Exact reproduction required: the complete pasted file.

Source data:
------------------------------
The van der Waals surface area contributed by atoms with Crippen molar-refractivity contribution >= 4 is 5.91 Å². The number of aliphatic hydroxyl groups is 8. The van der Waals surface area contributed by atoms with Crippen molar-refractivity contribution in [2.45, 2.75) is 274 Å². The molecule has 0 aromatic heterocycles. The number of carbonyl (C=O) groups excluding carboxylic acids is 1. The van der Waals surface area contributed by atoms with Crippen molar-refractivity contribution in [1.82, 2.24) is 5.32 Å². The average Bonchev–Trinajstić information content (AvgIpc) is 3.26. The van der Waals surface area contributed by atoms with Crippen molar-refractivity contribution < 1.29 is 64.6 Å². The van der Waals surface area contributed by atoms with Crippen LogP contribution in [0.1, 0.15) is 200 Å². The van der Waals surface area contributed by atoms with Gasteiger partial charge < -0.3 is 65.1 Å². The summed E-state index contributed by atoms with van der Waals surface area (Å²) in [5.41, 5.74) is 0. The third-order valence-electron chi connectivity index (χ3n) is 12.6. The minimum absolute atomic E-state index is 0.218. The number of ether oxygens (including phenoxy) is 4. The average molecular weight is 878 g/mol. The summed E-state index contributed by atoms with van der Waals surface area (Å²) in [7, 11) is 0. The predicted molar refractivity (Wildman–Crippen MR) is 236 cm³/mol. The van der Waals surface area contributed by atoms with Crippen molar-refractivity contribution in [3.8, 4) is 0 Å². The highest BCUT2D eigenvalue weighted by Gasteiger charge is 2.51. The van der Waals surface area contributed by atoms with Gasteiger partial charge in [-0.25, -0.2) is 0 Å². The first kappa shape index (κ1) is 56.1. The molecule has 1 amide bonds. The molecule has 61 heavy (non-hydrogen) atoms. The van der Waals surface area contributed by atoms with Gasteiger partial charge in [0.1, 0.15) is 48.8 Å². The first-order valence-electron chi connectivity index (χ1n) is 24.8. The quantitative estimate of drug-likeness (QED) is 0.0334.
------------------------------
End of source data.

The van der Waals surface area contributed by atoms with Crippen molar-refractivity contribution >= 4 is 5.91 Å². The number of aliphatic hydroxyl groups is 8. The van der Waals surface area contributed by atoms with Crippen molar-refractivity contribution in [2.45, 2.75) is 274 Å². The molecule has 0 aromatic heterocycles. The number of carbonyl (C=O) groups excluding carboxylic acids is 1. The van der Waals surface area contributed by atoms with Crippen molar-refractivity contribution in [1.82, 2.24) is 5.32 Å². The average Bonchev–Trinajstić information content (AvgIpc) is 3.26. The van der Waals surface area contributed by atoms with Crippen molar-refractivity contribution < 1.29 is 64.6 Å². The van der Waals surface area contributed by atoms with Crippen LogP contribution in [0.1, 0.15) is 200 Å². The van der Waals surface area contributed by atoms with Gasteiger partial charge < -0.3 is 65.1 Å². The summed E-state index contributed by atoms with van der Waals surface area (Å²) in [5.41, 5.74) is 0. The third-order valence-electron chi connectivity index (χ3n) is 12.6. The minimum absolute atomic E-state index is 0.218. The number of ether oxygens (including phenoxy) is 4. The average molecular weight is 878 g/mol. The summed E-state index contributed by atoms with van der Waals surface area (Å²) in [7, 11) is 0. The predicted molar refractivity (Wildman–Crippen MR) is 236 cm³/mol. The van der Waals surface area contributed by atoms with Crippen molar-refractivity contribution in [3.8, 4) is 0 Å². The highest BCUT2D eigenvalue weighted by Gasteiger charge is 2.51. The van der Waals surface area contributed by atoms with Gasteiger partial charge in [-0.25, -0.2) is 0 Å². The first kappa shape index (κ1) is 56.1. The molecule has 1 amide bonds. The molecule has 61 heavy (non-hydrogen) atoms. The van der Waals surface area contributed by atoms with Gasteiger partial charge in [0.1, 0.15) is 48.8 Å². The first-order valence-electron chi connectivity index (χ1n) is 24.8. The quantitative estimate of drug-likeness (QED) is 0.0334.